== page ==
Thursday 14 December 2017 Last Update: 12:21 AM

The Esenboğa Attack Thirtyfive Years On

Published: 10-10-2017


Sean Patrick Smyth - Avim.org.tr

Diplomatic Observer, September 2017

When Turks awoke on the morning of January 28th, 1973, the events of the previous day must have been unexplainable to most. Claiming that he wished to return historic artifacts that had been smuggled out of the Ottoman Empire, an elderly Armenian by the name of Gourgen Yanikian had lured two Turkish diplomats to a meeting at a hotel in the suburbs of Los Angeles.

At the meeting Yanikian produced a pistol and assassinated the two diplomats. Prior to the attack Yanikian had mailed a manifesto to several media outlets in which he reportedly called on Armenians to “wage war” against Turkey. Few were aware that this incident would herald the beginning of a campaign waged by terrorist organizations within Armenian diaspora organizations that would last for two decades. The use of terrorism by Armenian organizations was not new. The Dashnaks had attempted to assassinate Ottoman Sultan Abdulhamid II in 1905. After World War One, the Dashnaks assassinated members of the wartime Ottoman leadership. A few years later in order to ‘extract’ retribution for the Treaty of Lausanne they considered assassination attempts on western statesmen and Turkey’s first president, Kemal Atatürk and Prime Minister İsmet İnönü. As late as 1999, a group of assassins led by a former Dashnak killed the prime minister of Armenia and seven others in parliament.

The spate of assassinations begin­ning in 1973 were the direct result of the propaganda campaign waged in relation to cumulative radicalization that occurred in the aftermath of the 50th anniversary of the relocation of Ottoman Arme­nians in 1965. Commemorations were organized in Lebanon, Soviet Armenia and the United States. These events also coincided with the rise of anti-Soviet nationalist sentiment in Soviet Armenia.

The campaign against Turkey was primary waged by the Armenian Secret Army for the Liberation of Armenia (ASALA) and the Justice Commandos of the Armenian Geno­cide (JCAG). ASALA was founded in 1975 by Hagop Hagopian, an alleged associate of Palestinian ter­rorists in Lebanon. The Armenian Revolutionary Federation, known popularly as the Dashnaktsutyun or Dashnaks, had also decided to establish an organization to conduct terrorist attacks in the early 1970s. In addition to the more well-known groups, the National United Party of Armenia was founded in 1966. This party, although periodically thwarted by Soviet intelligence, was responsible for a 1977 bomb attack on the Moscow metro.

ASALA announced its emergence with an attack on the World Coun­cil of Churches in Beirut in 1975. This attack was carried out on the basis that the World Council of Churches was facilitating the immigration of Armenians to the United States – therefore working to diminish the Armenian population in their ancestral homelands. Shortly after these initial attacks, ASALA organ­ized a series of terrorist attacks in an attempt to secure the release of Yanikian. The first Turkish victim of ASALA’s campaign was Daniş Tunalıgil, the Turkish ambassa­dor to Austria who was murdered on October 22nd, 1975. Two days later JCAG murdered the Turkish ambassador to Paris and his driver.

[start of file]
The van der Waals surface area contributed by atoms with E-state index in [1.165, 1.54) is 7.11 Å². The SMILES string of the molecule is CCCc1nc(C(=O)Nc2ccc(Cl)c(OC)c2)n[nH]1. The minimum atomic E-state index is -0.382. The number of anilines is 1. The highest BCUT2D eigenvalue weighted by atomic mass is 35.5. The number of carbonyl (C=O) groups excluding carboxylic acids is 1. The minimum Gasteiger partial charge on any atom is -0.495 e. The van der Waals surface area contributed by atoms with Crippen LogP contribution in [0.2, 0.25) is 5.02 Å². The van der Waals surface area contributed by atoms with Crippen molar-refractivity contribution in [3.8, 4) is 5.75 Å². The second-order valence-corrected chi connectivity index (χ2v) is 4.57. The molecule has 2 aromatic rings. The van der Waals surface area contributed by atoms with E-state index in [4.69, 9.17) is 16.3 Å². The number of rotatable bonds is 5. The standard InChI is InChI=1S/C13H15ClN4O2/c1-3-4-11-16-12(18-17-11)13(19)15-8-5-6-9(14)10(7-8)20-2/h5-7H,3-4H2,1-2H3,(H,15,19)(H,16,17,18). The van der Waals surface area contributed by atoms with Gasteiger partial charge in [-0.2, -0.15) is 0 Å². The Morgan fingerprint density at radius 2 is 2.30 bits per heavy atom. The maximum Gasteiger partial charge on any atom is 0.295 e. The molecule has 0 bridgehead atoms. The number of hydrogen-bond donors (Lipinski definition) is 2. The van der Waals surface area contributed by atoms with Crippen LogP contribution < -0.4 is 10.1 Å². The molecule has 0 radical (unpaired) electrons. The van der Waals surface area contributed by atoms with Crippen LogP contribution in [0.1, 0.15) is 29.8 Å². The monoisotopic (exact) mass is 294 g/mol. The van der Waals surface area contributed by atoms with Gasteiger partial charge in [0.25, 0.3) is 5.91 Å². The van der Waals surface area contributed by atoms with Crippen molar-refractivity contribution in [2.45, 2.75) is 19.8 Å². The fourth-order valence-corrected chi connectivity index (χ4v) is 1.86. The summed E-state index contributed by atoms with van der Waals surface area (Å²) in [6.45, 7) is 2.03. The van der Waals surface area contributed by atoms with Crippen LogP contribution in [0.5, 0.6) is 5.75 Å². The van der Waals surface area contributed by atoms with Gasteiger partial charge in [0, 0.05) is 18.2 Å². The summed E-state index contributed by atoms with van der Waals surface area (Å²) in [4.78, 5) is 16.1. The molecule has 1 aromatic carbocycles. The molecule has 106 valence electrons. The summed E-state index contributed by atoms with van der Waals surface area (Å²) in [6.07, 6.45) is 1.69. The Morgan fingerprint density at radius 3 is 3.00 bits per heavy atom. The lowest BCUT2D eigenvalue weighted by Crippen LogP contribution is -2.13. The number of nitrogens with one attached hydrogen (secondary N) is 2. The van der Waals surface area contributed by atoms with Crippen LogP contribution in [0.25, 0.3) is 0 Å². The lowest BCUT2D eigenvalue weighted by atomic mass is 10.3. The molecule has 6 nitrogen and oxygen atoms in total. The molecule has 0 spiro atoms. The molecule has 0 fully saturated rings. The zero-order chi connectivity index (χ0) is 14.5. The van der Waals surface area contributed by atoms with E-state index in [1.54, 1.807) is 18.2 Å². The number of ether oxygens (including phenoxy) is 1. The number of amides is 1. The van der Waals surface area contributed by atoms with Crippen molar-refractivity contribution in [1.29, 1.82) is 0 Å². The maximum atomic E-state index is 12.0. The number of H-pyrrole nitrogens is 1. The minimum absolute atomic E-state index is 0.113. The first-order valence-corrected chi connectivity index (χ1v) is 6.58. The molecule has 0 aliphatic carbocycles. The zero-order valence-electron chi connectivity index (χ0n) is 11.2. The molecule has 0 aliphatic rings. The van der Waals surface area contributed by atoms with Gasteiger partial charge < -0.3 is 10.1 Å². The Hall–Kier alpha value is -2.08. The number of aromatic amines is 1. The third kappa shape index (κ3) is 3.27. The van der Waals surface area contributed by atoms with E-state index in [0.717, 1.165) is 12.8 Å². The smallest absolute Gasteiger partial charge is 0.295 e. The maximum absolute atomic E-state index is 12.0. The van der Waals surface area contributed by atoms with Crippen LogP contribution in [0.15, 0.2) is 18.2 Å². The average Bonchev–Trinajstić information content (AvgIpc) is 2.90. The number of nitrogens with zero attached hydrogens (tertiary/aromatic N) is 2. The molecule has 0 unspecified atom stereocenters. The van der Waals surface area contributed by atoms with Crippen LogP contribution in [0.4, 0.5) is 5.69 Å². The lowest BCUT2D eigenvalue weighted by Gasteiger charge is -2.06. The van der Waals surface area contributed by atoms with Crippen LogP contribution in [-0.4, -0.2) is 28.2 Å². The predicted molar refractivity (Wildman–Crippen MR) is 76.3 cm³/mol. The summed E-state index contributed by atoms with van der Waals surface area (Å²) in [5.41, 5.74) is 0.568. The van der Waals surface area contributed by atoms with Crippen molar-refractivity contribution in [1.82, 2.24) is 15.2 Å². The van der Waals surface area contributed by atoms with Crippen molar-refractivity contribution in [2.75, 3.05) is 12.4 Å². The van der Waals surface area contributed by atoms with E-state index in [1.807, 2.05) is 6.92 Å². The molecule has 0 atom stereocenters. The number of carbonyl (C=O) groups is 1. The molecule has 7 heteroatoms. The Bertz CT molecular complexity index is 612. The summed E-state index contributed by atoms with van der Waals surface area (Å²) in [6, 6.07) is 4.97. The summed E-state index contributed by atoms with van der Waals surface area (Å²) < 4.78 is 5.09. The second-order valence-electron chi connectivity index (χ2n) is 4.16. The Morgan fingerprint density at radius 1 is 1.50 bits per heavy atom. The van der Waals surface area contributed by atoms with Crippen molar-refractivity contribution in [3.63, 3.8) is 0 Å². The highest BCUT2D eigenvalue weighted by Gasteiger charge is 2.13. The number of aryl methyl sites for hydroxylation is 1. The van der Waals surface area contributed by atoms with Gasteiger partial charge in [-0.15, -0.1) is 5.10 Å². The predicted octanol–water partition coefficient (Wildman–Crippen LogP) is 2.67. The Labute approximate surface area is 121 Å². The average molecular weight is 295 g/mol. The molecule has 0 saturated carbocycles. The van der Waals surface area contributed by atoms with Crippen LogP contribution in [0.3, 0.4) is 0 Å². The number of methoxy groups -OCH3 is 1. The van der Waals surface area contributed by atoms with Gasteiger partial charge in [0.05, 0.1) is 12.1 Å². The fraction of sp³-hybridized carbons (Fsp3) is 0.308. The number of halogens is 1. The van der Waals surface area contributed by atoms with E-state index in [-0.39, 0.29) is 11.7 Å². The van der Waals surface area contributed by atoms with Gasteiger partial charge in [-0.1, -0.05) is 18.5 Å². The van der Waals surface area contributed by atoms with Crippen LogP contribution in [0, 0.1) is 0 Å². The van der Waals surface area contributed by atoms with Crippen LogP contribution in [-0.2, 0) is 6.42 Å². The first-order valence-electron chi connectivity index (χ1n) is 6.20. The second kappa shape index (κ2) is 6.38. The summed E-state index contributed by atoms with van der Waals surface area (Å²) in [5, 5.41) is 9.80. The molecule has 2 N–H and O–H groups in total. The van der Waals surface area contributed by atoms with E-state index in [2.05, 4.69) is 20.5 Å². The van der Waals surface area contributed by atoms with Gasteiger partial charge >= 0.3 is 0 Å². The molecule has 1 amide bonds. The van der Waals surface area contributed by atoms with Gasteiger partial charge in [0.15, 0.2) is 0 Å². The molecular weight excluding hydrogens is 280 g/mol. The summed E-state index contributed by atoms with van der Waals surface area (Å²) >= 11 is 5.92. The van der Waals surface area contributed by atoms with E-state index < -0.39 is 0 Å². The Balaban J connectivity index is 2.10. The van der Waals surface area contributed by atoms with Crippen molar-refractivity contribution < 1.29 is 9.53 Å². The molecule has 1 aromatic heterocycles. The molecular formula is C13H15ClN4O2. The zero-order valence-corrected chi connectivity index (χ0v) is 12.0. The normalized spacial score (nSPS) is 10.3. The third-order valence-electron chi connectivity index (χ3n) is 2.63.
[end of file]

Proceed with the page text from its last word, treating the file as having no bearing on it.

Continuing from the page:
On August 8th, 1982, Turkey awoke to another tragedy. The previous afternoon members of ASALA had launched an attack on Ankara’s Esenboğa airport, killing nine peo­ple in the process. ASALA claimed responsibility for what they named the ‘Erzurum Operation’ conduct­ed by the ‘Pierre Gülümyan Suicide Commandos.’ In a statement sent to the Beirut office of the Associated Press, ASALA called for the release of 85 Armenian terrorists held in prisons throughout the world, or else such violent attacks would con­tinue.

The attack at Esenboğa lasted over three hours, prolonged by the fact the terrorists were holding civilians hostage. While under siege, they sent an eight year old child out to present the Turkish police with a note stating ASALA’s demands. Cumhuriyet newspaper reported that the demands were the “official recognition of the government of Armenia by Turkey.” ASALA ter­rorists also opened fire on a police negotiator attempting to bring the incident to an end.

The police eventually brought the situation under control. One of the ASALA terrorists was killed dur­ing the incident, while the other, a Lebanese national by the name of Levon Ekmekçiyan, was rushed to hospital in Ankara and survived. When told that ASALA had mur­dered several innocent people at the airport, Ekmekçiyan reportedly stated in Turkish that it “wasn’t enough.”